You are Not the Problem. THIS is.

What are you most insecure about? I bet you could rattle of multiple things without thinking twice. Now what are you most confident about? What do you just love about yourself?

It’s normal to hear a girl of any age (even young kids now) make a negative comment on her thighs, butt, face, stomach… the list is infinite. These comments are brushed off, because that’s what girls do. We complain about what we hate, and talk about how lucky Jane is to have such perfect skin or how Maddy walks so fearlessly in a bikini. Girls are taught to never be satisfied until our bodies are cardboard thin, our skin is photoshop-flawless, and our faces are perfectly symmetrical and attractive.

Society acknowledges that eating disorders are a problem, but what about negative thought processes? What about crash dieting? What about never feeling “enough” in aspects of ourselves? These are all very much factors of the bigger problem (eating disorders don’t start for the hell of it).  

I went through high school seeing and hearing these things from each of my friends, each of my classmates, and joining right in. I looked in the mirror and analyzed my stomach, my thighs, my upper-arms, and determined that things needed to be fixed. Was I addressing my unhealthy eating habits, how I treated myself, and how I treated my body? No, I was making it clear that the girl standing before me, my reflection was not skinny enough to be happy. It didn’t matter how I treated myself, because I didn’t see that as the issue. This is a problem.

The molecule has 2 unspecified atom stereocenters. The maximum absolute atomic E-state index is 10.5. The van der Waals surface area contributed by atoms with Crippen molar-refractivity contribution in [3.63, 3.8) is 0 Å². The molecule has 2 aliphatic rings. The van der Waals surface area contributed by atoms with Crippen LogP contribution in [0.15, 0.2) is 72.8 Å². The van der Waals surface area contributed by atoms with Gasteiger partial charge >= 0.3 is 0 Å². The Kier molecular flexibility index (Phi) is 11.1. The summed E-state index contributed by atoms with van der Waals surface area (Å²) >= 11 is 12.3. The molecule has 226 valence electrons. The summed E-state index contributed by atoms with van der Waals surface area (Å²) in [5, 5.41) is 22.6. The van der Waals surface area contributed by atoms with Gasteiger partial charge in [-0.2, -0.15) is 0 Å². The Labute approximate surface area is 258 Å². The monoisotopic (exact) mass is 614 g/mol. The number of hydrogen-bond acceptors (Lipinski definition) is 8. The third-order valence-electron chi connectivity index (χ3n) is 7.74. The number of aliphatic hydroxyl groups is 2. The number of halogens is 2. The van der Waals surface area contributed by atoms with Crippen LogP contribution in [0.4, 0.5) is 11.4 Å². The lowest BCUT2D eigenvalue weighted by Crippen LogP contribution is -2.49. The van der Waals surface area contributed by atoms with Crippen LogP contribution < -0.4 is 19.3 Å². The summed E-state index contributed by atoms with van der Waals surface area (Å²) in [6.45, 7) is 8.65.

Maybe I wasn’t a classified “anorexic”, and maybe I didn’t force myself to throw up after eating, but thought processes like that are a disorder, and crippling, and need to be addressed.

Upon confronting a good friend of mine on how she treats herself (crash dieting, negative comments, restricting) she said, “That’s just who I am.” That is not who you are; that is how you are taught to think.

If someone can’t be classified as having an eating disorder, they are determined to be “fine.” It’s something we all do, that we all go through; it’s just a part of growing up. I’ve heard plenty claim these excuses. This way of treating and thinking about ourselves is thought of as a phase, but that’s BS. Do you know how many middle-age women are looking in the mirror with the same thoughts? Putting their bodies under the same cycle of dieting? Telling themselves if they can just get to this number, if they could just have that nose, then they would be happy?

This is not a phase; this is not normal; this is a serious problem.

When does the fifteen, twelve, or eight-year-old girl start looking in the mirror and finding what she likes most about herself? Call herself beautiful? Form a deep, loving connection with her soul and body? When do we start teaching her these so important parts of life?

Growing up should be about finding who you are, what you love, and loving it! Not finding your faults and hating them.

Though I still struggle, I got lucky with finding Mara and Kate and learning what it really means to be healthy and happy. Not many girls figure it out this early.

And this is a problem.

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